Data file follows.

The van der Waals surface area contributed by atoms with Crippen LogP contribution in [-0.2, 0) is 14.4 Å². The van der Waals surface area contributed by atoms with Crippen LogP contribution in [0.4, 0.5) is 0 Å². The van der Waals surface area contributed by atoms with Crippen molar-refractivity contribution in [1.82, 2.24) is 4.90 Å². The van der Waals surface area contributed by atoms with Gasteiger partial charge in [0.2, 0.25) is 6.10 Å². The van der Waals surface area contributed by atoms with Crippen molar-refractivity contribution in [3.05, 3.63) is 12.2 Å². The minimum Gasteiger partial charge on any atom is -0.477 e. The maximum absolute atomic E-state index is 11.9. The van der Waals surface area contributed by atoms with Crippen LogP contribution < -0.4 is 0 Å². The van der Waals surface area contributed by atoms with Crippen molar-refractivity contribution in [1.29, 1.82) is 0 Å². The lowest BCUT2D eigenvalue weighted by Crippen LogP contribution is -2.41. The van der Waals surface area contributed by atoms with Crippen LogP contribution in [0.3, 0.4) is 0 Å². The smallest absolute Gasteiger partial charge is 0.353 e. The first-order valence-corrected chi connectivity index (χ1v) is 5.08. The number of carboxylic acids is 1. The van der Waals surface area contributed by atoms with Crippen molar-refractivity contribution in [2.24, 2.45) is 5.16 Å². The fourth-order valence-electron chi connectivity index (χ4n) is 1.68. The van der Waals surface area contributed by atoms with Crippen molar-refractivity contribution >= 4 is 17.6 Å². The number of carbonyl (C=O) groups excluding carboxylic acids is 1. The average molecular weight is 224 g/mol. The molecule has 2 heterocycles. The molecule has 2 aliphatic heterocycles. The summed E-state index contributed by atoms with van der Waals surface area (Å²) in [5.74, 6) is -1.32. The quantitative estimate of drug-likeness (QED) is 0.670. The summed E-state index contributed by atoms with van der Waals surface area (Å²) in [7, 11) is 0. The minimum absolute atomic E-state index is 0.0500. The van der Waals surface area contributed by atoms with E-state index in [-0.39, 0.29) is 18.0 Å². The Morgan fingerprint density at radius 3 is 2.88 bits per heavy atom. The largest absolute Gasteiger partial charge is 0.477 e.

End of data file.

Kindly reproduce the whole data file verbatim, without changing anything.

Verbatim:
The van der Waals surface area contributed by atoms with Crippen LogP contribution in [-0.2, 0) is 14.4 Å². The van der Waals surface area contributed by atoms with Crippen LogP contribution in [0.4, 0.5) is 0 Å². The van der Waals surface area contributed by atoms with Crippen molar-refractivity contribution in [1.82, 2.24) is 4.90 Å². The van der Waals surface area contributed by atoms with Gasteiger partial charge in [0.2, 0.25) is 6.10 Å². The van der Waals surface area contributed by atoms with Crippen molar-refractivity contribution in [3.05, 3.63) is 12.2 Å². The minimum Gasteiger partial charge on any atom is -0.477 e. The maximum absolute atomic E-state index is 11.9. The van der Waals surface area contributed by atoms with Crippen LogP contribution < -0.4 is 0 Å². The van der Waals surface area contributed by atoms with Crippen molar-refractivity contribution in [1.29, 1.82) is 0 Å². The lowest BCUT2D eigenvalue weighted by Crippen LogP contribution is -2.41. The van der Waals surface area contributed by atoms with Crippen LogP contribution in [0.3, 0.4) is 0 Å². The smallest absolute Gasteiger partial charge is 0.353 e. The first-order valence-corrected chi connectivity index (χ1v) is 5.08. The number of carboxylic acids is 1. The van der Waals surface area contributed by atoms with Crippen molar-refractivity contribution in [2.24, 2.45) is 5.16 Å². The fourth-order valence-electron chi connectivity index (χ4n) is 1.68. The van der Waals surface area contributed by atoms with Crippen molar-refractivity contribution >= 4 is 17.6 Å². The number of carbonyl (C=O) groups excluding carboxylic acids is 1. The average molecular weight is 224 g/mol. The molecule has 2 heterocycles. The molecule has 2 aliphatic heterocycles. The summed E-state index contributed by atoms with van der Waals surface area (Å²) in [5.74, 6) is -1.32. The quantitative estimate of drug-likeness (QED) is 0.670. The summed E-state index contributed by atoms with van der Waals surface area (Å²) in [7, 11) is 0. The minimum absolute atomic E-state index is 0.0500. The van der Waals surface area contributed by atoms with E-state index in [-0.39, 0.29) is 18.0 Å². The Morgan fingerprint density at radius 3 is 2.88 bits per heavy atom. The largest absolute Gasteiger partial charge is 0.477 e.